I remember when the Macintosh OS plus MacPaint, MacWrite, and room to save a few files came on a 400 K 3-1/2" floppy.

    4. Captain TickTock

      Kolibrios

      keep looking, it's there (at least it is now)

    5. Anonymous Coward
      Anonymous Coward

      But do any of them have full touch screen monitor integration like Windows 8?

      1. Vladimir Plouzhnikov

        Nah, I bet they don't even have Aero, like Vista...

      2. JamesTQuirk

        @AC Friday 12.11

        Adults use keyboards & Mice, it's more precise ...

    6. N2 Silver badge
      Joke

      Floppy disk

      Any one got one?

      1. gizmo23

        Re: Floppy disk -- I've got one in the car

        I use it to scrape ice off the windscreen

        1. Ian Michael Gumby Silver badge
          Terminator

          Re: Floppy disk -- I've got one in the car

          That must be a 3.5" in a hard plastic case.

          Real men had 8" floppies that were still flexible.

          1. itzman

            Re: Floppy disk -- I've got one in the car

            actually the disc itself makes a fabulously strong hinge for ultra lightweight model aircraft. One disc goes a long way...

            1. JamesTQuirk

              Re: Floppy disk -- I've got one in the car

              I have a Amstard PCW thingy with a 3" floppy, the competitor to 3.5", it also has a semi- enormous Dot matrix printer, it stills runs, even got blank discs for it, Manuals etc, it was a pig to use 25 years ago, it still is, next stop ebay for that piece of "history".....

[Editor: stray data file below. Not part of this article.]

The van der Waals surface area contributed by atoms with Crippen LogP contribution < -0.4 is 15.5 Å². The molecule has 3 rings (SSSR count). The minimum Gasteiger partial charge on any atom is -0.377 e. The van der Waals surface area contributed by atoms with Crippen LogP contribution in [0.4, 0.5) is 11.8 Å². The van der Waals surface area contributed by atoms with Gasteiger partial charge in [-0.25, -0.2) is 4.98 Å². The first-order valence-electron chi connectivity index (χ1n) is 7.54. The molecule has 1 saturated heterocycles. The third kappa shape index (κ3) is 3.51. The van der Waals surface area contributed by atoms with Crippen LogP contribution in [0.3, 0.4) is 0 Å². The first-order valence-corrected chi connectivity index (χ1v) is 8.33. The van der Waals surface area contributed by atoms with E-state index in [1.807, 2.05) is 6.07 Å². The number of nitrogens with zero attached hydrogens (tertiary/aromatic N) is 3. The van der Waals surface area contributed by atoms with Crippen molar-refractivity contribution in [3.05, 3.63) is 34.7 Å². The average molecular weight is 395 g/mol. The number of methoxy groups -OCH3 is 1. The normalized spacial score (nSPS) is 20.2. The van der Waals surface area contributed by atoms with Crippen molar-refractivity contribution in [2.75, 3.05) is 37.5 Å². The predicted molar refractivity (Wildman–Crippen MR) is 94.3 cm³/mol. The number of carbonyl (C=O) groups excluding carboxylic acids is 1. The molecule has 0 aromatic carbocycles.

2. cordwainer 1
            Angel

            Re: Floppy disk -- I've got one in the car

            Reel men had two big round ones and a long, stiff leader.

            1. Dramoth

              Re: Floppy disk -- I've got one in the car

              well played sir... well played :)

          3. Al Black

            Re: Floppy disk -- I've got one in the car

            I had those on my IBM System 34: 8" floppies and harddrives the size of attache cases made of Plywood, with motors like a landrover starter motor, that only stored 16Mb but cost $30,000 each! Those were the days!

            No mention of Borland's Geoworks either, a GUI OS that ran on a IBM PC XT, killed off by Windows 95...

      2. Luther Blissett

        Re: Floppy disk

        Yes. And it lives too, off a ASRock Z77 Extreme6.

      3. Montreal Sean

        Re: Floppy disk

        I've got a USB one in my tool kit.

        Certain server manufacturers still require them for firmware upgrades.

    7. Oh Homer Silver badge
      Gimp

      Also, no mention of Amiga OS?

      Yes, incredibly, it's still alive and being actively developed.

      1. Liam Proven

        Re: Also, no mention of Amiga OS?

        Amiga OS is indeed mentioned in the article, with links to Amiga OS 4, MorphOS and both AROS and Icaros.

        However I think that the coward to whom you're replying has deleted their comment, the wuss. :¬)

    8. JamesTQuirk

      I know IT people do care, but does anyone believe most USERs really care ?, with now giant USB Drives that plug&play with Big screen TV, XBOX*/PS*/Audio Etc ?, the ones I meet don't give a fig, just want it to work, HERE, NOW .... So a PC OS is NOT what they want, its a embedded OS that Plays files via a remote ...